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Mainstream, VOL LVI No 17 New Delhi April 14, 2018

Jam Saqi — A Communist of Rare Strain

Saturday 14 April 2018


by Sankar Ray

The death of Jam Saqi, the former General Secretary of the Communist Party of Pakistan, on March 5, 2018 in Hyderabad, Sindh province, revived pensive as well as nostalgic memories especially among his comrades and admirers in Pakistan and the fast-depleting generation of veterans who worked with him or were abreast of the intrepid resistance against military-bureaucratic-feudal ruling class of Pakistan. For the younger generation of Pakistanis who have a libertarian passion, he remains a legend. Imdad Qazi, the CPP General Secretary, described him as one who dedicated his life to the struggle for the rights of the working class, poor and marginalised people. “For us, he was an ideological mentor,” he said.

“A long chapter of struggle for the rights of the working class and poor people has closed with his death. I remember the days he spent in hunger or when tea and biscuits were the only meal he would have the entire day,” said former Sindh Advocate-General and eminent lawyer Muhammad Yousuf Laghari, who was a contemporary of Saqi in the political and student movements of the 1960s. He was recollecting Saqi’s brave resistance in imprisonment. Laghari marched hand in hand in protest against General Ayub Khan’s One Unit System in Hyderabad on March 4, 1967. The Martial Law regime responded with brutality to stop the protest on its way to Hyderabad, injuring 17 students and arresting over 200. That episode catapulted Saqi to instantaneous recognition among thousands of Pakistanis who looked forward to the return of democracy. He was the founder of the Sindh Students Federation that was in the forefront of the protest.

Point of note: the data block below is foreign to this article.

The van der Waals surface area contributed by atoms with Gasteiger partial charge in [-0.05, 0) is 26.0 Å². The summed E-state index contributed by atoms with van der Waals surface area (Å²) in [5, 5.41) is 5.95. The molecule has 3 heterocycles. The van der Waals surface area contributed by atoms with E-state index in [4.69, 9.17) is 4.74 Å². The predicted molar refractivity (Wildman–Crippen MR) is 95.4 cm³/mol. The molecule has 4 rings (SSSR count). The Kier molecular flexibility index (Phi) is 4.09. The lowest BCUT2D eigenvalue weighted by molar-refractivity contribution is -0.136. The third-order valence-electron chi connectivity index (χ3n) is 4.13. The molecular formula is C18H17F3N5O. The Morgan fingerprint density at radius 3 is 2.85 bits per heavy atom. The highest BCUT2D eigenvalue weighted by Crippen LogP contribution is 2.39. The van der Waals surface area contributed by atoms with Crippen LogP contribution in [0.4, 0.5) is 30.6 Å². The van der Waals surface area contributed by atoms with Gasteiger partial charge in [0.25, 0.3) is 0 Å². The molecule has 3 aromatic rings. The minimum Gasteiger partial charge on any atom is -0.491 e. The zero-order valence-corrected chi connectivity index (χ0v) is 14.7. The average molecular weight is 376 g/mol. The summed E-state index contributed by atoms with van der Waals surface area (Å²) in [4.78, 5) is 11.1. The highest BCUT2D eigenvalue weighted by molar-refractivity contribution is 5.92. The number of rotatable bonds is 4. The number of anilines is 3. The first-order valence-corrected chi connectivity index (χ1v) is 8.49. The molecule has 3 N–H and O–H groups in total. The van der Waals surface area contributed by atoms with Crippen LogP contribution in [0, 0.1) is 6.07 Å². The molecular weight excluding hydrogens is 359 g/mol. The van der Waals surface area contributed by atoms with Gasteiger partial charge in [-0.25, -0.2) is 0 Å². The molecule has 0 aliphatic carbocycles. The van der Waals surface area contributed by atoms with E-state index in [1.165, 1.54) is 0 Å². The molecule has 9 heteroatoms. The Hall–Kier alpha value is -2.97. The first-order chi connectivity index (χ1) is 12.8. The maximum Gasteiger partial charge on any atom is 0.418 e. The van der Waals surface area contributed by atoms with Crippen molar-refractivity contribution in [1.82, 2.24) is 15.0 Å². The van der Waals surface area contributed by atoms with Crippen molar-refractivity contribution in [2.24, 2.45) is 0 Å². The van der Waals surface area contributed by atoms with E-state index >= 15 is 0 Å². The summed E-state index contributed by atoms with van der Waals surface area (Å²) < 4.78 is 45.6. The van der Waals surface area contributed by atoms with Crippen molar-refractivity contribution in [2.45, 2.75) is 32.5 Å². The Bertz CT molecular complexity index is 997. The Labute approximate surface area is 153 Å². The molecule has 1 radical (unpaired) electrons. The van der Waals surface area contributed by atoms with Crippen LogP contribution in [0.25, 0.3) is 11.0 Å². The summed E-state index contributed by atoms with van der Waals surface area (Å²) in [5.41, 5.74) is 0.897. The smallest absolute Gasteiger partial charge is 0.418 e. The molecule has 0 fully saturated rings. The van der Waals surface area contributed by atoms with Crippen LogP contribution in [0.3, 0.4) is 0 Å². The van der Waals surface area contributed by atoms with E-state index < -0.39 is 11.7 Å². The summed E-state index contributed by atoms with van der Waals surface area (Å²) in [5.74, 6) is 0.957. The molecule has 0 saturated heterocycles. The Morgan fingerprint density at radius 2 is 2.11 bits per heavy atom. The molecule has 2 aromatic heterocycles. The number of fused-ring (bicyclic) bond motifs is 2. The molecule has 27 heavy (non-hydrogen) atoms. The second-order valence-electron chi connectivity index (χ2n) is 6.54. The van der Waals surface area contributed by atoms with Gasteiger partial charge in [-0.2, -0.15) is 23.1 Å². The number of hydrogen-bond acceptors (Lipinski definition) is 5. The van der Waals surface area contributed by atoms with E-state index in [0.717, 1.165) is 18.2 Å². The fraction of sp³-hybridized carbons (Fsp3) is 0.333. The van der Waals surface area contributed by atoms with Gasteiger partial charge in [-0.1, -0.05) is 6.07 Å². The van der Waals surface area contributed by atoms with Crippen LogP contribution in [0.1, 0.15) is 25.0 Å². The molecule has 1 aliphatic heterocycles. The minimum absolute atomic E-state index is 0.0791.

Saqi was born on October 31, 1944 at Janjhi village in Chachro taluka of Tharparkar district. His mother-tongue was Thari and his father, Sachal Baba, was a teacher in the primary school of the village. There was severe water crisis as the village had a single well which used to yield only muddy water unless there were sufficient rains. Potable water from natural source was unavailable. He grew up among subalterns in their grim struggle. Which was why he never dissociated himself from the path of struggle, braving imprisonment and torture. He matriculated in 1963 from the Local Board High School, Chachro. His real name was Muhammad Jam. He was among the sparingly few people whose names are synonymous with resistance against the Martial Law regimes of Ayub Khan and General Zia-ul Haq. He plunged into student politics immediately after joining the undergraduate classes at the Sachal Sarmast Arts College, Hyderabad. Later he obtained a Master’s degree in Political Science from the University of Sindh.

He became the chief of the CPP in the early 1970s. During his leadership, the CPP joined hands with the Pakistan People’s Party in organising resistance against the Martial Law reimposed by General Zia-ul Haq. Small wonder, during one of his hearings in the famous Saqi case in a military court, former Prime Minister and PPP chairperson Benazir Bhutto, Awami National Party’s Wali Khan and Baloch leader Ghaus Bux Bizenjo appeared in his support.